Navy Rushes To Get Littoral Combat Ships Anti-Ship Missiles They Desperately Need (Updated)
The service is accelerating plans to give the ships more firepower, but serious questions remain about the ships' capabilities.
The U.S. Navy is hoping to have the first of its Littoral Combat Ships armed with its new Naval Strike Missile months ahead of schedule. This would mean USS Detroit would have the added firepower available during her upcoming deployment in 2019. Still, there are other challenges to getting these ships ready for actual missions and there are still questions about their ability to operate in even a mid-level threat environment, with or without the added missiles.
A Raytheon executive provided the update on the Navy’s acquisition of the Naval Strike Missile (NSM) in an interview with Defense News on the sidelines of the Euronaval exposition in Paris, France, which began on Oct. 23, 2018. The Massachusetts headquartered defense contractor, in cooperation with Norwegian firm Kongsberg, won the service’s competition to provide an Over-The-Horizon Weapon System (OHWS) for both the Littoral Combat Ships (LCS) and its future frigates in May 2018.
“In that initial over-the-horizon award for LCS, the installation timeline was on a two-year delivery cycle,” Octavio Babuca, in charge of business development for the NSM, told Defense News. “But we are now working with the Navy to support an accelerated timeline to the deploying to littoral combat ships. That is mid-to-late 2019 time window.”
The Freedom-class LCS Detroit is slated to be the first ship to receive the new missiles. At present, the plan is to install two four-round deck-mounted launchers on the ship’s bow in front of the main superstructure. A similar arrangement will be available for the Independence-class types. Earlier proposals for both classes had included the possibility of adding two retractable six-round launchers on the top of the ship’s superstructure.
The NSMs will be a welcome addition to the LCSs, which remain woefully under-armed. The main onboard weapons on both classes at present are a 57mm rapid-fire gun and a launcher able to fire RIM-116 Rolling Airframe Missile (RAM). The ships can accommodate armed MH-60R Sea Hawk helicopters and unarmed MQ-8B drones to provide additional firepower and situational awareness.
Since July 2018, Detroit has also served as the testbed for the Surface-to-Surface Missile Module (SSMM), a part of the planned add-on Surface Warfare (SUW) mission package, which gives the ship the ability to fire AGM-114L Longbow Hellfire missiles. This system, however, is again primarily for close-in defense against swarms of small boats or similar threats. All told, both Freedom- and Independence-class ships in their present configuration lack the ability to operate in anything but lower threat environments.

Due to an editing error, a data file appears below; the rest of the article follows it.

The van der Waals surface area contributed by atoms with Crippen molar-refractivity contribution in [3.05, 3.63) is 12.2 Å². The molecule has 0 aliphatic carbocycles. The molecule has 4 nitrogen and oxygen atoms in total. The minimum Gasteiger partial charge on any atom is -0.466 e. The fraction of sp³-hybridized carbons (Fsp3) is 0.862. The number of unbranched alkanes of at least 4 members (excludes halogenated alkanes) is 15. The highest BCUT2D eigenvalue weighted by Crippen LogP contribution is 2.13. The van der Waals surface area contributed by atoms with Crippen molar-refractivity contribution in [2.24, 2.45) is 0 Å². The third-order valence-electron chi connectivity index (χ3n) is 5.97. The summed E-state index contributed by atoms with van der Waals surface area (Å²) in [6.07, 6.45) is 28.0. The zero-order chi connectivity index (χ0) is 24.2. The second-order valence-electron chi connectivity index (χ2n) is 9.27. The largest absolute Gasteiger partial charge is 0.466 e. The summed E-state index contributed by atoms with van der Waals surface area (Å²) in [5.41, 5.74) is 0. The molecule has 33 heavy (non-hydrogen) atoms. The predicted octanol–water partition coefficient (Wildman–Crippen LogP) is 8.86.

The NSMs would give the ships a real, over-the-horizon strike capability that they desperately need. The missiles, which you can read about in more detail here, also have a limited secondary land-attack capability. This will allow LCSs to engage both hostile ships and targets ashore without having to carry two separate types of weapons.
It’s a capability that’s been a long time coming, as well. In 2014, the Navy actually test fired NSMs for the flight deck on the stern of the Independence-class USS Coronado. That same ship served as a testbed for a proposed RGM-84 Harpoon anti-ship missile installation two years later.
Unfortunately, the Navy still faces hurdles in getting truly useful combat capability out of the ships. Maintenance issues, manning and readiness problems, and the decision to relegate the first four examples to training and research and development roles exclusively, combined to force the service to give up any hope of deploying any of the dozen LCSs its has on an operational mission in 2018.
There had been plans to send two Independence-class ships to Singapore and one Freedom-class LCS to Bahrain. The latter deployment would have seen the LCS’s debut in the Middle East, where littoral threats abound. The stated logic of the program from the very beginning was to offer the ability forward deploy the vessels for regional missions to help reduce the strain on larger surface combatants and help free them up for other, higher priority operations.
“We are on track with the 2016 [chief of naval operations] review of the LCS … and I think we will see the first deployments next year and then happening continuously after that,” U.S. Navy Vice Admiral Richard Brown, in charge of Naval Surface Force Pacific, told Defense News in August 2018. “I will have the ships through their maintenance, and the blue crews and gold crews through their basic phase to support deployments next year. So, that’s really exciting – something we’ve been driving towards for a long time.”